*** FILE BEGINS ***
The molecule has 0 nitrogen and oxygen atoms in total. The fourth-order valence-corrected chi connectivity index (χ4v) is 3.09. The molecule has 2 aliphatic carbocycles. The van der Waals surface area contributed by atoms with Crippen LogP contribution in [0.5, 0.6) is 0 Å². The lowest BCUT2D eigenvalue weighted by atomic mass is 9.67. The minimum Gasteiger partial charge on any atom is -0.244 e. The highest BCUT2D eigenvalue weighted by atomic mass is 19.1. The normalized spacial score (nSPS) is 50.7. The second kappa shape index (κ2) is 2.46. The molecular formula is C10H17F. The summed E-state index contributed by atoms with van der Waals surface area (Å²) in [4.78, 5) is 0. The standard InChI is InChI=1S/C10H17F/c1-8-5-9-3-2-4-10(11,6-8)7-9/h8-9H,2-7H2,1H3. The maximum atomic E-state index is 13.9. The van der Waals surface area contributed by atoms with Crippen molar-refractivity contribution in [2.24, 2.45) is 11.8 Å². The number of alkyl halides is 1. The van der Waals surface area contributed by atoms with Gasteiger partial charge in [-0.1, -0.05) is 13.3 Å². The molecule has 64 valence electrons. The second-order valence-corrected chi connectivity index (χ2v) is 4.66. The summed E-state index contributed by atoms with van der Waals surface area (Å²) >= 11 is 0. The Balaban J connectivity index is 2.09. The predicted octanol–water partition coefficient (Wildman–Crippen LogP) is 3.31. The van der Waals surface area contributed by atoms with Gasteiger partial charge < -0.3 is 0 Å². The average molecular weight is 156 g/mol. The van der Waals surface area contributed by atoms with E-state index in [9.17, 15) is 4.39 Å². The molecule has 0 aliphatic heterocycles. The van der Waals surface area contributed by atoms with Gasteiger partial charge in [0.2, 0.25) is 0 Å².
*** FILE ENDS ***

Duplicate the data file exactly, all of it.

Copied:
The molecule has 0 nitrogen and oxygen atoms in total. The fourth-order valence-corrected chi connectivity index (χ4v) is 3.09. The molecule has 2 aliphatic carbocycles. The van der Waals surface area contributed by atoms with Crippen LogP contribution in [0.5, 0.6) is 0 Å². The lowest BCUT2D eigenvalue weighted by atomic mass is 9.67. The minimum Gasteiger partial charge on any atom is -0.244 e. The highest BCUT2D eigenvalue weighted by atomic mass is 19.1. The normalized spacial score (nSPS) is 50.7. The second kappa shape index (κ2) is 2.46. The molecular formula is C10H17F. The summed E-state index contributed by atoms with van der Waals surface area (Å²) in [4.78, 5) is 0. The standard InChI is InChI=1S/C10H17F/c1-8-5-9-3-2-4-10(11,6-8)7-9/h8-9H,2-7H2,1H3. The maximum atomic E-state index is 13.9. The van der Waals surface area contributed by atoms with Crippen molar-refractivity contribution in [2.24, 2.45) is 11.8 Å². The number of alkyl halides is 1. The van der Waals surface area contributed by atoms with Gasteiger partial charge in [-0.1, -0.05) is 13.3 Å². The molecule has 64 valence electrons. The second-order valence-corrected chi connectivity index (χ2v) is 4.66. The summed E-state index contributed by atoms with van der Waals surface area (Å²) >= 11 is 0. The Balaban J connectivity index is 2.09. The predicted octanol–water partition coefficient (Wildman–Crippen LogP) is 3.31. The van der Waals surface area contributed by atoms with Gasteiger partial charge < -0.3 is 0 Å². The average molecular weight is 156 g/mol. The van der Waals surface area contributed by atoms with E-state index in [9.17, 15) is 4.39 Å². The molecule has 0 aliphatic heterocycles. The van der Waals surface area contributed by atoms with Gasteiger partial charge in [0.2, 0.25) is 0 Å².